66G is a privately owned, open to the public, non-towered airport, located 2 miles southeast of Frankenmuth, Michigan. Pilots are to use the CTAF (Common Traffic Advisory Frequency) for communications. 66G has a single turf runway orientated 09/27 that measures 2,530 ft by 100 ft. The airport is at an elevation of 645 ft.  

Wreckage and Impact Information

Crew Injuries: 1 Fatal
Aircraft Damage: Destroyed
Passenger Injuries: 1 Fatal
Aircraft Fire: On-Ground
Ground Injuries: N/A
Aircraft Explosion: None
Total Injuries: 2 Fatal
Latitude, Longitude: 43.315000, -83.705278

The on-site examination of the wreckage revealed the airplane impacted terrain about 1/4 mile east of 66G. The wreckage was located in a cornfield with the height of the corn varying between 5 and 7 ft. A postcrash fire consumed a majority of the airplane. 

The right wing had extensive thermal damage, and the inboard and outboard sections of the wing displayed heavy impact damage. The left wing also had thermal/fire damage and minor impact damage near the outboard tip. The airplane's cabin was consumed by fire with only the tubular frame remaining; the aft section of the fuselage's fabric was also burnt away, exposing the tubular frame. Other than a piece of fabric that remained on the rudder, the fabric on the empennage was burned away. The elevators were in the down position, and the trim tab was pushed down past its limit. The tailwheel assembly was twisted to one side, and the tailwheel was separated and located under the aft section of the fuselage. The engine and cowling area were thermal and impact damaged. The wooden two-bladed propeller remained attached to the engine, and the outboard sections of both blades were broken off, with a splintered appearance.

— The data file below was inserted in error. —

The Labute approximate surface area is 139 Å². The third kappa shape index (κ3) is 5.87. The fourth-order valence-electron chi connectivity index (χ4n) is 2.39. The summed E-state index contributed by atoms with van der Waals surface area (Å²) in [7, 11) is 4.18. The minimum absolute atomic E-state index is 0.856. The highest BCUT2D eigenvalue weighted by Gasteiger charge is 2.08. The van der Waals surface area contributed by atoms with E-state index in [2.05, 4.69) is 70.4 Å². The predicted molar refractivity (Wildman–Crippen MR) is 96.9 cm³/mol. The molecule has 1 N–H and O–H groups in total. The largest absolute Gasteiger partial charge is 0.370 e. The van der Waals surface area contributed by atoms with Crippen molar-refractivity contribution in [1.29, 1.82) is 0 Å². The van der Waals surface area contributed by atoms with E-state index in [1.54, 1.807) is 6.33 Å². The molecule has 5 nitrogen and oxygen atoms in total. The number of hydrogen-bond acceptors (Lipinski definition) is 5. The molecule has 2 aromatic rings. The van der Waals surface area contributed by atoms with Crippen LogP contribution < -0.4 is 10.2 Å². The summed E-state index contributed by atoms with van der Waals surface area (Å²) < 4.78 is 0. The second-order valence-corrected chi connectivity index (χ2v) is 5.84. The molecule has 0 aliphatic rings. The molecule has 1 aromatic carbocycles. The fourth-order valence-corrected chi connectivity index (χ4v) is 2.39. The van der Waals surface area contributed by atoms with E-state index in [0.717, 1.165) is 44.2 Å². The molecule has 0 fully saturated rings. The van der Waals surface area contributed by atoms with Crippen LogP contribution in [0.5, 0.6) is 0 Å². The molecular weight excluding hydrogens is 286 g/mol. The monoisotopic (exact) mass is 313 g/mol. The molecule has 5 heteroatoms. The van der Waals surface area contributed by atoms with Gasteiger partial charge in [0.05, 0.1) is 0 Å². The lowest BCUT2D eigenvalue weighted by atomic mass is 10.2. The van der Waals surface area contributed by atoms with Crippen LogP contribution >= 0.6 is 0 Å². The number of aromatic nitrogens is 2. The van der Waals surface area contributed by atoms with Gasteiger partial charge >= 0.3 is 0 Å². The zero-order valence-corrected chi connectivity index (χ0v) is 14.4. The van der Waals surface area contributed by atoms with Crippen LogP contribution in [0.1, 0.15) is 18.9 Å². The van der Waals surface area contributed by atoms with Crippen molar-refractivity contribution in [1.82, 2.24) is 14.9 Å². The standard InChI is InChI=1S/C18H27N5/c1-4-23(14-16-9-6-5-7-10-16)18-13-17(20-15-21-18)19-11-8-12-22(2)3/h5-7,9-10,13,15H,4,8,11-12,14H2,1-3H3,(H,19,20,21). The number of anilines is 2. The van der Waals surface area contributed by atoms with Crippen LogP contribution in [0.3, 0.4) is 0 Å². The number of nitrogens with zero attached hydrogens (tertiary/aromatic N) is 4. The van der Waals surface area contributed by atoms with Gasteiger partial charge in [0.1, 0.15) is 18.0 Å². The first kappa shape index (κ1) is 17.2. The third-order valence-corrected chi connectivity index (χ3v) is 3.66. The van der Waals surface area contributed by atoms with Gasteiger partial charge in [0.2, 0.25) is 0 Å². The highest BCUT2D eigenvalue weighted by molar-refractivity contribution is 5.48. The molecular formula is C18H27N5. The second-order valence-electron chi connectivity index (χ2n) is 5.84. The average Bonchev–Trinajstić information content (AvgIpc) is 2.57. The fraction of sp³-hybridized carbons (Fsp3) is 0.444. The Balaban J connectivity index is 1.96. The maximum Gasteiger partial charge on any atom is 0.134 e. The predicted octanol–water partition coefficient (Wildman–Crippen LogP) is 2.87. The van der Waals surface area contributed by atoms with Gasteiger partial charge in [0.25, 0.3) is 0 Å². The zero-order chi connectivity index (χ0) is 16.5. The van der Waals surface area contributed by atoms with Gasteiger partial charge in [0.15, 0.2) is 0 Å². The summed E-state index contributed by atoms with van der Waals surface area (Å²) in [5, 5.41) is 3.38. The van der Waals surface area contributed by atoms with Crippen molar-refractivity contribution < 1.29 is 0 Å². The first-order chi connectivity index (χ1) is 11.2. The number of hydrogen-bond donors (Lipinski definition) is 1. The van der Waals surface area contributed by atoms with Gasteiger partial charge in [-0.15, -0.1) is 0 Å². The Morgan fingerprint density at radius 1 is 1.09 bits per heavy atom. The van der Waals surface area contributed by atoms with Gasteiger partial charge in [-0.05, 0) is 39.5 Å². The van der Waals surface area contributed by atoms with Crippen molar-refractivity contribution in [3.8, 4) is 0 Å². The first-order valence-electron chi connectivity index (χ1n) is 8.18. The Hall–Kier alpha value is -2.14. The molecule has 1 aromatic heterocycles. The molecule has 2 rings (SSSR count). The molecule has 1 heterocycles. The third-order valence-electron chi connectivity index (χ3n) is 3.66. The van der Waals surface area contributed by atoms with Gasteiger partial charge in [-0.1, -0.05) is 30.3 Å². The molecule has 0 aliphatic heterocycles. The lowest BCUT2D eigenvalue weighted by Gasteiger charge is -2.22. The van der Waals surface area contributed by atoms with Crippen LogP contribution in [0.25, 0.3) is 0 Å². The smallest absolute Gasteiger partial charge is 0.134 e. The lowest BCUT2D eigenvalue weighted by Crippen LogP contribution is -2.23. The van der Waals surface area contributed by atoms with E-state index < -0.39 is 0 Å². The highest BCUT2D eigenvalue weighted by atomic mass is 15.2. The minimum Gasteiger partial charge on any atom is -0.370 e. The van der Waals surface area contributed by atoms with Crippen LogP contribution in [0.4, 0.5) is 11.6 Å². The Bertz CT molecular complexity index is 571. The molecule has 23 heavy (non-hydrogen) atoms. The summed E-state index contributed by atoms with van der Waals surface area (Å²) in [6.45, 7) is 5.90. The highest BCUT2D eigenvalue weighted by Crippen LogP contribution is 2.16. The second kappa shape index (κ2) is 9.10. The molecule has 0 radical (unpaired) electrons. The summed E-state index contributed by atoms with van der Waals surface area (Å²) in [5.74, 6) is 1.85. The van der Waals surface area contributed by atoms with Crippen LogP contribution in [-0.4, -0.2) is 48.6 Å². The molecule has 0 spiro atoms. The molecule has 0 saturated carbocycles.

Aileron control continuity was established with the exception of the aileron cable's fastener, located behind the cabin area, which was melted by the fire, and the cable at the right aileron bellcrank, which appeared separated by overload. Rudder and elevator control continuity were established from the respective control surface to the control column.

After the initial on-site documentation of the wreckage, the airplane's engine was separated from the airframe and transported to another facility for further examination.

The engine sustained extensive fire damage. When the propeller was rotated by hand, continuity through the valve train and to the accessory section was observed. The carburetor was broken from its intake flange. The oil screen was removed and was found clear of contaminants. The left magneto contained an impulse coupling and would not rotate. Both magnetos had thermal/fire damage. 

The top set of sparkplugs were removed. The spark plugs exhibited light colored combustion deposits, and the electrodes exhibited normal signatures.

Although the examination was limited by thermal and fire damage, no pre-impact abnormalities were noted during the airframe or engine examinations.

MEDICAL AND PATHOLOGICAL INFORMATION

The Saginaw County Medical Examiner's Office, Saginaw, Michigan, conducted an autopsy on the pilot. The cause of death was determined to be "blunt force chest trauma."

The FAA Bioaeronautical Sciences Research Laboratory, Oklahoma City, Oklahoma, conducted toxicological testing of the pilot's specimens. The specimens were not tested for cyanide. The tests were negative for ethanol and tested drugs.

Additional Information